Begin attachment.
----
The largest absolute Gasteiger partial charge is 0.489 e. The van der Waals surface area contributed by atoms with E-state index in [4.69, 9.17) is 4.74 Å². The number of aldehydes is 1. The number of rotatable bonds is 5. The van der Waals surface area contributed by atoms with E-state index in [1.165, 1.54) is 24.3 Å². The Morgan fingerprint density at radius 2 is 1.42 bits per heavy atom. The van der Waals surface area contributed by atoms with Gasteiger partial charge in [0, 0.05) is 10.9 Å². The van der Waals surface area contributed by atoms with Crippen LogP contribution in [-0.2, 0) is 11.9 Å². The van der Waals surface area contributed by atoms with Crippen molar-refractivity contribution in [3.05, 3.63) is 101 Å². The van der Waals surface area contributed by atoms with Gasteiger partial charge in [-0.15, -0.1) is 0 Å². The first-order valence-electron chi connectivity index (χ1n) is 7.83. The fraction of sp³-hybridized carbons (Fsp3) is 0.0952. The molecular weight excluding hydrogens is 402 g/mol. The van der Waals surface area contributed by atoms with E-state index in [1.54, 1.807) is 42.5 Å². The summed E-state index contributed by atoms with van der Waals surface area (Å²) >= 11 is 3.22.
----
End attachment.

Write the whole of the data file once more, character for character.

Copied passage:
The largest absolute Gasteiger partial charge is 0.489 e. The van der Waals surface area contributed by atoms with E-state index in [4.69, 9.17) is 4.74 Å². The number of aldehydes is 1. The number of rotatable bonds is 5. The van der Waals surface area contributed by atoms with E-state index in [1.165, 1.54) is 24.3 Å². The Morgan fingerprint density at radius 2 is 1.42 bits per heavy atom. The van der Waals surface area contributed by atoms with Gasteiger partial charge in [0, 0.05) is 10.9 Å². The van der Waals surface area contributed by atoms with Crippen LogP contribution in [-0.2, 0) is 11.9 Å². The van der Waals surface area contributed by atoms with Crippen molar-refractivity contribution in [3.05, 3.63) is 101 Å². The van der Waals surface area contributed by atoms with Gasteiger partial charge in [-0.15, -0.1) is 0 Å². The first-order valence-electron chi connectivity index (χ1n) is 7.83. The fraction of sp³-hybridized carbons (Fsp3) is 0.0952. The molecular weight excluding hydrogens is 402 g/mol. The van der Waals surface area contributed by atoms with E-state index in [1.54, 1.807) is 42.5 Å². The summed E-state index contributed by atoms with van der Waals surface area (Å²) >= 11 is 3.22.